Which brings me to pain and suffering. Of course, we all know that for lawyers, pain and suffering is a way to pad a settlement or judgement. But what of the pain and suffering that the patient and their family endure over years of legal back and forth, having their personal medical history become public record through depositions and court proceedings, reliving and retelling their tragedy over and over again. At the end of the painful, years-long legal process, when they get a settlement or judgement and their attorney takes 40% (after expenses) maybe more, is their lot improved or their pain and suffering alleviated? And what if they get no settlement or judgement? What about the pain and suffering of physicians who are emotionally broken by the trauma of this process and the impact that this has on their families and their other patients? Or the suffering of patients who cannot find a caring, compassionate physician because of this malignant legal climate? The demoralization ripples outward.
I am not suggesting that there should be no legal recourse for true medical malpractice. What I am saying is that not every bad outcome can be predicted or prevented, and not every bad outcome is the result of malpractice. Launching this malicious, formulaic, yet highly personal attack on doctors, and emotionally manipulating patients at a very fragile time in their lives, is a perversion. A bad outcome can be investigated without demoralizing doctors and emotionally traumatizing patients The medical malpractice system in this country does not serve to protect patients but, rather, has become yet another billion-dollar industry that commoditizes the doctor-patient relationship. The American Trial Lawyers Association, through abundant political contributions, drives policy that supports and maintains this dirty industry.
With regard to my own painful malpractice experience, my conscience is crystal clear with respect to the care I delivered, but I still carry the trauma and the shame heaped upon me by this vile industry. Like most doctors, I think that I have a fairly iron constitution, but I know that it has affected my family and my relationships with my other patients, which gives me both great sorrow and rage all at once.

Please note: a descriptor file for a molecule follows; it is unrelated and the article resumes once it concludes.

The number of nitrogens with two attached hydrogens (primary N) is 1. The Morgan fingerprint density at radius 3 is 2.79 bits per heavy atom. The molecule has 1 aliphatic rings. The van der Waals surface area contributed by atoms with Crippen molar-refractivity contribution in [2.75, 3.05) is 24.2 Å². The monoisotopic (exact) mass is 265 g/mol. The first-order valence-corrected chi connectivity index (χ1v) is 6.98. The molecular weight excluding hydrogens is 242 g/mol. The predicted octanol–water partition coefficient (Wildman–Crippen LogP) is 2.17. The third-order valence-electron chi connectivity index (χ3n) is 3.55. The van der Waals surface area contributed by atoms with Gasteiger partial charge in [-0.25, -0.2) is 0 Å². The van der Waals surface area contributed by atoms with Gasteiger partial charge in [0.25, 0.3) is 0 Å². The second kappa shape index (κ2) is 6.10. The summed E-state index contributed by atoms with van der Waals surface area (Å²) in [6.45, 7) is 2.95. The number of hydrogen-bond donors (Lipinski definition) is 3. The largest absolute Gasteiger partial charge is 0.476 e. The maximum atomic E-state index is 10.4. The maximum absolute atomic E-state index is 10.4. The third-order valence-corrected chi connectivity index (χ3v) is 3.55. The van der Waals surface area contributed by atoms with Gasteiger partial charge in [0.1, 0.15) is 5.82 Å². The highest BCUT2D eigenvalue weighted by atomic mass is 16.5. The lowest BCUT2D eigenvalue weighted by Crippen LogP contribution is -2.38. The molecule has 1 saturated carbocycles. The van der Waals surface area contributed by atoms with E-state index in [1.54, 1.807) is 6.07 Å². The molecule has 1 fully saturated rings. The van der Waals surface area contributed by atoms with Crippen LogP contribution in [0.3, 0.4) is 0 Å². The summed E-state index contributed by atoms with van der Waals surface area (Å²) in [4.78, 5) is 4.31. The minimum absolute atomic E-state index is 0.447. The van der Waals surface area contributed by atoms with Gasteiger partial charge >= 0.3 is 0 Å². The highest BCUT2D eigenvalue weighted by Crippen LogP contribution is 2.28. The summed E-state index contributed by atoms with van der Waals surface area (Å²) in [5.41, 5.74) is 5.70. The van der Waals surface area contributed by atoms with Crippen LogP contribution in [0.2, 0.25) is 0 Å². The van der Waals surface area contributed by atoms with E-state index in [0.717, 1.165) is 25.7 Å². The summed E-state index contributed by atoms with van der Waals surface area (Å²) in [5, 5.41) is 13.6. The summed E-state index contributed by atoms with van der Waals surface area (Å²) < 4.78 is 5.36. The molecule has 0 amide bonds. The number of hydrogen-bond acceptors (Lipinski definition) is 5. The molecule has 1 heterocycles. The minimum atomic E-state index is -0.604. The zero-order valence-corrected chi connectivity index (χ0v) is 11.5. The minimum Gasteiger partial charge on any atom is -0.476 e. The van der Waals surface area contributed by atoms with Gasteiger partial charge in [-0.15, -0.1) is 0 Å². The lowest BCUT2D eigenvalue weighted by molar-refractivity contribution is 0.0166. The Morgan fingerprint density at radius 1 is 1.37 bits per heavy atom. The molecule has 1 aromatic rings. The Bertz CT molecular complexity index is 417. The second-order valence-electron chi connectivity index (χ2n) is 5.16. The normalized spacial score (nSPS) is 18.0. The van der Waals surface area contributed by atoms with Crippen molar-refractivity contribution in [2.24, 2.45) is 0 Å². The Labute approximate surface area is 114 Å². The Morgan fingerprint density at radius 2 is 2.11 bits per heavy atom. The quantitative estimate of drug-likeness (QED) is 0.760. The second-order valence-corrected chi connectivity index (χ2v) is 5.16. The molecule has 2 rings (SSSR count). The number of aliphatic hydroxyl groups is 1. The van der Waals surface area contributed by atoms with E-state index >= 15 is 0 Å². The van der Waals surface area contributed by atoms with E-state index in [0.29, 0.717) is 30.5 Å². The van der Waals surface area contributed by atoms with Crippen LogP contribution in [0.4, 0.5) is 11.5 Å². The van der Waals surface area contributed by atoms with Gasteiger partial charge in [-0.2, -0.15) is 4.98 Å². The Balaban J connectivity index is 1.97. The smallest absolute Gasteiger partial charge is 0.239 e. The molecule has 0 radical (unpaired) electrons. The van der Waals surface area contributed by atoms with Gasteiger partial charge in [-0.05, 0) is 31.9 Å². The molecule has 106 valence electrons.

If we want a system that protects patients and the good practice of medicine, we have to demand change. Tort law should apply when there are two parties with no contractual agreement, like a drunk driver who injures or kills a pedestrian or another motorist. Why does this apply to the doctor-patient relationship where there is a mutual agreement to give and to receive care? I suspect because it serves the industry to pit us against one another as if we are strangers. Perhaps we could curb meritless lawsuits like our neighbors in Canada or in Australia where if a plaintiff loses their case, they pay the costs of the defense as well. Patients with legitimate claims should take no issue with this.
The saddest thoughts I have been plagued with throughout this process are, "will there be any doctors to take care of my children when they are grown... who will have the courage to deliver my daughter's babies in this hostile world we've allowed to come to fruition?" The doctor-patient relationship is not served by our current litigation system, and in fact is deeply wounded by it. Anything that does not serve the patient and support the doctor-patient relationship, has no place in healthcare. There may be a plaintiff's attorney on every billboard you pass, but doctors are fleeing this hostile system in droves. Who do you want to deliver your baby's baby?